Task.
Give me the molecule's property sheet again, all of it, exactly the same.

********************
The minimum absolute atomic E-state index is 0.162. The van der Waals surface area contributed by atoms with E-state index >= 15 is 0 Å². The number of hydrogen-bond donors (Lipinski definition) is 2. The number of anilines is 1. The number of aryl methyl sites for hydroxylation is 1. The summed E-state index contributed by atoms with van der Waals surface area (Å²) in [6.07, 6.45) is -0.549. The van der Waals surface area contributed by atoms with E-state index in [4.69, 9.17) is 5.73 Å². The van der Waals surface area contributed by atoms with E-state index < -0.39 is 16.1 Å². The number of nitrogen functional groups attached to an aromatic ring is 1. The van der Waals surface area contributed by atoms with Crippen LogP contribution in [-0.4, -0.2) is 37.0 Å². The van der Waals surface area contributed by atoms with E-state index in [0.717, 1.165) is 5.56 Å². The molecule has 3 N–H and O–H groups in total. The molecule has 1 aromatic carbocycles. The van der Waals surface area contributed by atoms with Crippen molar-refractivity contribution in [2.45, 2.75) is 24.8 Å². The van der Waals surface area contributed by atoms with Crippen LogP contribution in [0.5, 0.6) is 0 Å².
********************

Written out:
The minimum absolute atomic E-state index is 0.162. The van der Waals surface area contributed by atoms with E-state index >= 15 is 0 Å². The number of hydrogen-bond donors (Lipinski definition) is 2. The number of anilines is 1. The number of aryl methyl sites for hydroxylation is 1. The summed E-state index contributed by atoms with van der Waals surface area (Å²) in [6.07, 6.45) is -0.549. The van der Waals surface area contributed by atoms with E-state index in [4.69, 9.17) is 5.73 Å². The van der Waals surface area contributed by atoms with E-state index < -0.39 is 16.1 Å². The number of nitrogen functional groups attached to an aromatic ring is 1. The van der Waals surface area contributed by atoms with Crippen LogP contribution in [-0.4, -0.2) is 37.0 Å². The van der Waals surface area contributed by atoms with E-state index in [0.717, 1.165) is 5.56 Å². The molecule has 3 N–H and O–H groups in total. The molecule has 1 aromatic carbocycles. The van der Waals surface area contributed by atoms with Crippen molar-refractivity contribution in [2.45, 2.75) is 24.8 Å². The van der Waals surface area contributed by atoms with Crippen LogP contribution in [0.5, 0.6) is 0 Å².